Are you really going to make it illegal for party leaders to say for instance UF and ACT are good partners, voters we want you take the hint. This is different to the coat tail provision, of bringing in extra members if they win the seat.

Charles Etherington said...

There's no problem with people not voting. It's a complete red herring. Irrelevant to your deserved problems.
One solution for Labourites other than taking up basket weaving would be a return to FPP. Key could save you with the stroke of a pen.
But no. For it's sins, Labour has been sentenced to suffer the Greens, making them too unelectable. You now join them in the wilderness.
Now their dear leader has been infected with the contradictions the Greens are notorious for. He wants to resign so he can be re-elected and thereby save the party and win the next election. Ha! Keep him!

pat said...

the last we want to do is entrench any of them for 4 years ...the short termism being displayed by the markets has nothing to do with electoral cycle...but then I guess all sorts of irrelevant agendas will be advanced during this window of opportunity.i see no-one appears willing or able to nominate which faction deserves the "Labour" title..which speaks volumes as the answer to that question is also the answer to their current dilemma..the rest are but fellow travelers.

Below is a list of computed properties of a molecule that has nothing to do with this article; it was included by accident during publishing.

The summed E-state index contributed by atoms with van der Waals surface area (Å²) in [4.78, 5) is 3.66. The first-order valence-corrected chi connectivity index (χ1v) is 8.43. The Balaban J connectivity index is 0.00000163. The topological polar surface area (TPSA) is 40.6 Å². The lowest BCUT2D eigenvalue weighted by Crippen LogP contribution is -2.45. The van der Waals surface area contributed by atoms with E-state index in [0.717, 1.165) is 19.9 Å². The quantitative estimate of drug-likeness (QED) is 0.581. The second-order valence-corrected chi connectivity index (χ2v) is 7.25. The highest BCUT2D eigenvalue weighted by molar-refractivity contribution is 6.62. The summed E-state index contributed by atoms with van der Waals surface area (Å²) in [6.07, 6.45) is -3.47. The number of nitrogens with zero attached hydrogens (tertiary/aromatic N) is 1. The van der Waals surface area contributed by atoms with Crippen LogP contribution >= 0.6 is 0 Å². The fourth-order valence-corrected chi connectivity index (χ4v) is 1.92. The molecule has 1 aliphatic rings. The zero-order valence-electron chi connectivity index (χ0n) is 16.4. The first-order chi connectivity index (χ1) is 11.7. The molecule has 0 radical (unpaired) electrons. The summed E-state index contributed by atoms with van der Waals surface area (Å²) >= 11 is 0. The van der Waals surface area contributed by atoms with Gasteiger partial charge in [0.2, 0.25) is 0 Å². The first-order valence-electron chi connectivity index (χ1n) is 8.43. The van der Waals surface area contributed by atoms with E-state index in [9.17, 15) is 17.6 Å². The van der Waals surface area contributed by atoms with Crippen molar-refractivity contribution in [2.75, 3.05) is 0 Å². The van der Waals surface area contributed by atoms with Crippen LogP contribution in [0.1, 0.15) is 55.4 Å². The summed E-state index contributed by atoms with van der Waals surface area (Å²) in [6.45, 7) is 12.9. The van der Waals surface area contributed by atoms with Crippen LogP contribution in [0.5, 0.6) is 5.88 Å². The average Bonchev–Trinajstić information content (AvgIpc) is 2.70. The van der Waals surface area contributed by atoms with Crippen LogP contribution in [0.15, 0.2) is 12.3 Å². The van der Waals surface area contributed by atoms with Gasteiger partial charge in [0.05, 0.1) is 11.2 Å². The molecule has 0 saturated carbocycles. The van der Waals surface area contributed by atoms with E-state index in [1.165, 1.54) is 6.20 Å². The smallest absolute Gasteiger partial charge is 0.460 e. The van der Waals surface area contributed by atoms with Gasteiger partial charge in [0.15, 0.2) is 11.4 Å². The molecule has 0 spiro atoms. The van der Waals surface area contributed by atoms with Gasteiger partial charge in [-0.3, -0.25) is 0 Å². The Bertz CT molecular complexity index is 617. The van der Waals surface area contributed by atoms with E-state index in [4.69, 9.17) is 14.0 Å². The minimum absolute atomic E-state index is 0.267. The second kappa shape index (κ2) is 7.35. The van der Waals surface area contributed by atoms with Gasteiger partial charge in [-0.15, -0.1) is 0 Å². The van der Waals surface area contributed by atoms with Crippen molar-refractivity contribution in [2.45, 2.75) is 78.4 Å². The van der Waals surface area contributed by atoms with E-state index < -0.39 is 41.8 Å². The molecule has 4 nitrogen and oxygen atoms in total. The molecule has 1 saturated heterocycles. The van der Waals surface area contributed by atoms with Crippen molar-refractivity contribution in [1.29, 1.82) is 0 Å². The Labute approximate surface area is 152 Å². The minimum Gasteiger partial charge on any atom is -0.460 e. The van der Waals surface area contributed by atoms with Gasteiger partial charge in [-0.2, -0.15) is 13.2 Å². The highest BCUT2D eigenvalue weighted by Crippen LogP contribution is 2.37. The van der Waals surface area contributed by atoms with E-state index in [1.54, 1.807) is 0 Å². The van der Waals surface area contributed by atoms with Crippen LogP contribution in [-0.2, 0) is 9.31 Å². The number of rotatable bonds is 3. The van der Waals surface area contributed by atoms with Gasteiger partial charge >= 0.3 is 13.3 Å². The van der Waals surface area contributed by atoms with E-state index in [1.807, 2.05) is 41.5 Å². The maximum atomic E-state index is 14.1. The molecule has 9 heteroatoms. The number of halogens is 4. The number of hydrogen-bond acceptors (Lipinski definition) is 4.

Anonymous said...

I'd opt for a totally NEW party, to be honest, the "brand" Labour has been spoiled beyond repair now, over three decades.

I have some great ideas, and it can be pulled off very successfully, if some smart people would bother to put their individual or past party preferences aside.

There is a space for a new left of centre, also environmentally minded, yet pragmatic, possibly business inclusive party, that would definitely be a massive alternative for Key and his "old " Nats.

Let us move ahead and forward, found a NEW progressive party, that embraces what Labour once stood for, and more that we cherish now, with more diversity.

Guerilla Surgeon said...

Jesus Charles, I don't remember you being this gracious when National had a worse election defeat.:-) Calm down, these things go in cycles, always have, always will.

Chris Trotter said...

A BRIEF NOTE TO OUR RIGHT-WING COMMENTATORS;

The Left in New Zealand is going through an extremely unhappy time at the moment.

As we work our way through it, Bowalley Road will continue making space for conservative commentary - but only on the strict proviso that it offers something constructive and/or thoughtful to the on-going debate about the Left's future.

Those with nothing to offer Bowalley Road's readers but supercilious gloating and schadenfreude are strongly advised to find another site.

For the foreseeable future, I will be moderating all such comments with an iron hand.

You have been warned.

Davo Stevens said...

@ Wayne Mapp:
No definitely not. If we were to extend out the Parliamentary term to 4 years then THERE MUST BE A GOOD WAY FOR VOTERS TO CONTROL WHAT HAPPENS IN PARLIAMENT!! The mid-term elections would do that.

Secondly, At present there is nothing illegal about a party writing letters to it's members and supporters instructing them to vote for another party e.g. ACT. You know ACT; the party of "Self Reliance", "Hard Work" and "No Hand-outs" who wouldn't be in Parliament now if it hadn't got a hand-out from the Nats. They did the same with Peter 'Wind-in-the-Willows' Dunne. He'd be gone now too.